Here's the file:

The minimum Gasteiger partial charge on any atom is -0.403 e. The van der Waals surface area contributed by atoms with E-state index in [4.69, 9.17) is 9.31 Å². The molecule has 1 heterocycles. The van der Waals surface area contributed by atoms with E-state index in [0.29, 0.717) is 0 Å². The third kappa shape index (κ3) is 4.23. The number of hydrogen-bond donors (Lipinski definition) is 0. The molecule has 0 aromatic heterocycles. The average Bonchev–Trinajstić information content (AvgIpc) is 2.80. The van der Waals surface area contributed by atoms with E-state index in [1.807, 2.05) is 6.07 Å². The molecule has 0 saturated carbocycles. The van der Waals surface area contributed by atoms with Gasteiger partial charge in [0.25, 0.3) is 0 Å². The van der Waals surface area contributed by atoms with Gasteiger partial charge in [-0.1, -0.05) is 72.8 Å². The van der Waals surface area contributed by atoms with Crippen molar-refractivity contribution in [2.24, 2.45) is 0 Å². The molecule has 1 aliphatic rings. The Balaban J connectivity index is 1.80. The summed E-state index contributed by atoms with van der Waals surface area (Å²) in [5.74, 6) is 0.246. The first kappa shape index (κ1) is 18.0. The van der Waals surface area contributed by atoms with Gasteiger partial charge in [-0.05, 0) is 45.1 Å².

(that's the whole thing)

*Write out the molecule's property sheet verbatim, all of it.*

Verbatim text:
The minimum Gasteiger partial charge on any atom is -0.403 e. The van der Waals surface area contributed by atoms with E-state index in [4.69, 9.17) is 9.31 Å². The molecule has 1 heterocycles. The van der Waals surface area contributed by atoms with E-state index in [0.29, 0.717) is 0 Å². The third kappa shape index (κ3) is 4.23. The number of hydrogen-bond donors (Lipinski definition) is 0. The molecule has 0 aromatic heterocycles. The average Bonchev–Trinajstić information content (AvgIpc) is 2.80. The van der Waals surface area contributed by atoms with E-state index in [1.807, 2.05) is 6.07 Å². The molecule has 0 saturated carbocycles. The van der Waals surface area contributed by atoms with Gasteiger partial charge in [0.25, 0.3) is 0 Å². The van der Waals surface area contributed by atoms with Gasteiger partial charge in [-0.1, -0.05) is 72.8 Å². The van der Waals surface area contributed by atoms with Crippen molar-refractivity contribution in [2.24, 2.45) is 0 Å². The molecule has 1 aliphatic rings. The Balaban J connectivity index is 1.80. The summed E-state index contributed by atoms with van der Waals surface area (Å²) in [5.74, 6) is 0.246. The first kappa shape index (κ1) is 18.0. The van der Waals surface area contributed by atoms with Gasteiger partial charge in [-0.05, 0) is 45.1 Å².